A couple of days ago I was in a liquor store marveling at the sheer number of pinot noir wines that appear to be named in homage to Stephen King. I was organizing a mini photo-shoot (as one does) when a sales associate approached me.

“Hi, can I help you find anything?”

“Oh, no. I’m fine! I was just admiring the labels.”


“The labels?”

“Well sure: the designs, the names. For instance, do you know I’ve found three wines without even trying that all relate to Stephen King?”


In case you wondered.

“Oh. Um.”

“I’m figuring out the best way to arrange them for a picture.”


I get this a lot.

You could tell this wasn’t anything like a response he was expecting, so he smiled uncertainly and wandered off, surreptitiously watching from behind a giant floor display as I rearranged bottles and took photos from bizarre angles. Once he saw I was finished, he walked back over.

“So, how’s it going?”

“Great, you?”


“Meh, really? We’re like two days into the new year.”

“I know, but I already broke my resolution.”

“Good for you.”


“Good for you! I mean, you don’t want to get to day 340 and then break it, right? That would suck. Get it out of the way early, that’s what I say.”

“I’ve never looked at it like that before, thanks!”

“You’re welcome!”

Now I have no idea what resolution he’d broken. Maybe he ate a Snickers bar for breakfast. Maybe he sacrificed an elderly chinchilla to an ancient deity. I have to hope it wasn’t anything too serious, but it did get me thinking about the whole resolution thing.

A quick internet search for the definition of “resolution” netted the following entry:resolution_definition


*I added this part but it should totally be in there.

Now I’m not saying I disagree with the concept of resolutions in general. It’s good to set goals and to challenge ourselves to change or modify behaviors. It just seems like many people choose to welcome the new year by deciding to do things so differently that they set themselves up for failure.

And really, is failure a festive way to start a whole new year?

NooOOOOoooOOOO!“Hooray! Three days in and I’ve already blown it! Can’t wait for 2017 so I can try again!”

I was only partially joking when I said that he was lucky to have broken his resolution so early on. I mean, it really WOULD suck to break a resolution 340 days in, right?

But even better – to me – would be modifying resolutions so they aren’t in a make-it or break-it format. Maybe they’re in a “challenging yourself to be better, to do better, to make incremental changes without setting the bar so high that you instantly fail and then give up” format, instead (only with a shorter name).

So in this particular scenario there IS a try. Sorry, Yoda.

I realize that this is just crazy talk, but WE CAN MAKE RESOLUTIONS AT ANY TIME DURING THE YEAR. We don’t have to wait until New Year’s Day. If you need a specific date, what about your birthday? What about the first day of spring? What about a day that you get together with a few friends to talk about what you’d like to change, and then working together to support each other instead of relying on societal reminders for the first two weeks of January followed by universal amnesia: “Resolution? What resolution? Can’t you see I’m too busy binge watching ‘Sherlock’ while drinking a selection of Stephen King wines?”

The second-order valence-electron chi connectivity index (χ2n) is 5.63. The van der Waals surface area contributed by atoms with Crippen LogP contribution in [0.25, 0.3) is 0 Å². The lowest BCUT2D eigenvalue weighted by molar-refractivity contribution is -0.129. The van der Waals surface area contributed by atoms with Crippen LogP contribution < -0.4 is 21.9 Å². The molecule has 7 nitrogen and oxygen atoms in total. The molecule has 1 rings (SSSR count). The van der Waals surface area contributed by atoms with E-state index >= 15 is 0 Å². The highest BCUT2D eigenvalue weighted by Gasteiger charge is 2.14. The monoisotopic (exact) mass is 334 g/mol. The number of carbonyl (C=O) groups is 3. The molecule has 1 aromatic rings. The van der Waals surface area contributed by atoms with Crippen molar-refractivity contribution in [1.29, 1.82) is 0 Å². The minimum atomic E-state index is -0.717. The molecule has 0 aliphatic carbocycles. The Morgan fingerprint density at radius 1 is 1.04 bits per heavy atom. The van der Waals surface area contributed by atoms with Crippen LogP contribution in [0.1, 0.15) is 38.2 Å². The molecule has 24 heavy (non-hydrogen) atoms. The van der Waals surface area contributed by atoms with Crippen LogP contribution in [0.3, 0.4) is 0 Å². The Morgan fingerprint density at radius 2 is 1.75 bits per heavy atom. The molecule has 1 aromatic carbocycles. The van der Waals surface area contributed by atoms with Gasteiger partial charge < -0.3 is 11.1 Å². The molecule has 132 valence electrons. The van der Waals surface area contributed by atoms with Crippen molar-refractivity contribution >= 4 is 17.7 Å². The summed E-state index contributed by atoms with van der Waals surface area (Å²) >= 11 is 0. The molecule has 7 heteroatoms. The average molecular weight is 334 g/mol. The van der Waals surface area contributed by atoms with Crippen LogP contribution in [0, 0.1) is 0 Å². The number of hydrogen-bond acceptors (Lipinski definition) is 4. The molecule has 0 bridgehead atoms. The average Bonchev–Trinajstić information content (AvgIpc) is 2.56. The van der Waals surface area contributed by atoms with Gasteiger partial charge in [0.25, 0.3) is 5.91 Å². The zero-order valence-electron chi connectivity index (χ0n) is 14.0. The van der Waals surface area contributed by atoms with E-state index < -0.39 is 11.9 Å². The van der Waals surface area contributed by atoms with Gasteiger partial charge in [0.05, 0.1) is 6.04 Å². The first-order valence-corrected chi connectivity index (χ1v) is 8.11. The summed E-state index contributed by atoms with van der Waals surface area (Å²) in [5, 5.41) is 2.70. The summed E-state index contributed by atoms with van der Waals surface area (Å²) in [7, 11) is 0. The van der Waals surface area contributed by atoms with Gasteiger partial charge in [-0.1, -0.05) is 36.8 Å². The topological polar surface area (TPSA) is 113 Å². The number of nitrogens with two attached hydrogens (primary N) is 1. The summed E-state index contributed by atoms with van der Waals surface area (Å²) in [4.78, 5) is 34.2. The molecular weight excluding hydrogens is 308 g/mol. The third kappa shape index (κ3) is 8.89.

I realize that resolutions work for some people, and to those people I say WHY ARE YOU READING THIS INSTEAD OF WORKING ON YOUR RESOLUTIONS? GOGOGOGOGOGO! Hahahaha, you wacky resolution people! Seriously, though, I say congratulations if it works for you. But for many others, resolutions turn into a giant vortex of guilt and failure. I don’t know about you, but that’s pretty much exactly the opposite of how I’d like to start a new year. (Side note: Vortex of Guilt and Failure is my new death metal band name.)

I propose the following: 

  • Resolve to set reasonable goals. By “reasonable” I don’t mean super-easy (“Brushed my teeth AGAIN! FOUR DAYS IN A ROW. SUCK IT, 2016!”). I mean set goals and then create a plan for how to achieve them, don’t just rely on the whims of a benevolent universe to guide you through the rough spots.
  • Resolve to be okay with messing up. Instead of beating yourself up for breaking a resolution or abandoning it entirely, think about why it happened and how you can prevent it from happening again. Then get back in there. You’ve got this.
  • Resolve to modify resolutions as needed. Look, maybe learning to play the didgeridoo seemed like the greatest goal EVER at 4am on January 1st, but while trying to secure one on eBay you realized that what you REALLY want is to learn to play guitar. You can change your mind. Crazy, right?!
  • Resolve to set goals throughout the year instead of waiting for that one magical day. To quote another favorite Star Wars character: IT’S A TRAP. You wait for that one special date to start and in the meantime do what? What was that? NOTHING? Does that make any sense? Why not start now?

I know, I know. For many of you, this is obvious advice. But for others I hope it’s the pep talk they need to start the new year right. It’s the pep talk I need to start the new year right.

Just as soon as I finish binge-watching “Sherlock,” accompanied by a nice glass of Pennywise.